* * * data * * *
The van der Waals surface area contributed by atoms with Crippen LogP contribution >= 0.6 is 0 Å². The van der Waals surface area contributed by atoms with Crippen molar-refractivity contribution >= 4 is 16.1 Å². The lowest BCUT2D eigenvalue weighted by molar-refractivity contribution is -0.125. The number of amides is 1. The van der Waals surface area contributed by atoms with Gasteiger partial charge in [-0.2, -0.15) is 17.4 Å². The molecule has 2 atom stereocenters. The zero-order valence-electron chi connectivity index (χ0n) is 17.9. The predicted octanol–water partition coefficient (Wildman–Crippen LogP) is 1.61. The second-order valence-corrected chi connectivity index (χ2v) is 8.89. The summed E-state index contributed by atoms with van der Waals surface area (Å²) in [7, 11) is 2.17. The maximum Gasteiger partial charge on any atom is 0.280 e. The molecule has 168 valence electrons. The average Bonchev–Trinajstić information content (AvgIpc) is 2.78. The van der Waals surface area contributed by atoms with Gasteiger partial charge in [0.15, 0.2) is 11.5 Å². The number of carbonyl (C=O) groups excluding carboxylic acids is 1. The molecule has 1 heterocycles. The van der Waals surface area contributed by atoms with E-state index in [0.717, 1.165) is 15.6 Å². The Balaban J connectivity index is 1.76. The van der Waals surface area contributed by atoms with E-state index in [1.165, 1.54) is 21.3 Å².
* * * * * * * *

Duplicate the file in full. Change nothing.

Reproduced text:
The van der Waals surface area contributed by atoms with Crippen LogP contribution >= 0.6 is 0 Å². The van der Waals surface area contributed by atoms with Crippen molar-refractivity contribution >= 4 is 16.1 Å². The lowest BCUT2D eigenvalue weighted by molar-refractivity contribution is -0.125. The number of amides is 1. The van der Waals surface area contributed by atoms with Gasteiger partial charge in [-0.2, -0.15) is 17.4 Å². The molecule has 2 atom stereocenters. The zero-order valence-electron chi connectivity index (χ0n) is 17.9. The predicted octanol–water partition coefficient (Wildman–Crippen LogP) is 1.61. The second-order valence-corrected chi connectivity index (χ2v) is 8.89. The summed E-state index contributed by atoms with van der Waals surface area (Å²) in [7, 11) is 2.17. The maximum Gasteiger partial charge on any atom is 0.280 e. The molecule has 168 valence electrons. The average Bonchev–Trinajstić information content (AvgIpc) is 2.78. The van der Waals surface area contributed by atoms with Gasteiger partial charge in [0.15, 0.2) is 11.5 Å². The number of carbonyl (C=O) groups excluding carboxylic acids is 1. The molecule has 1 heterocycles. The van der Waals surface area contributed by atoms with E-state index in [0.717, 1.165) is 15.6 Å². The Balaban J connectivity index is 1.76. The van der Waals surface area contributed by atoms with E-state index in [1.165, 1.54) is 21.3 Å².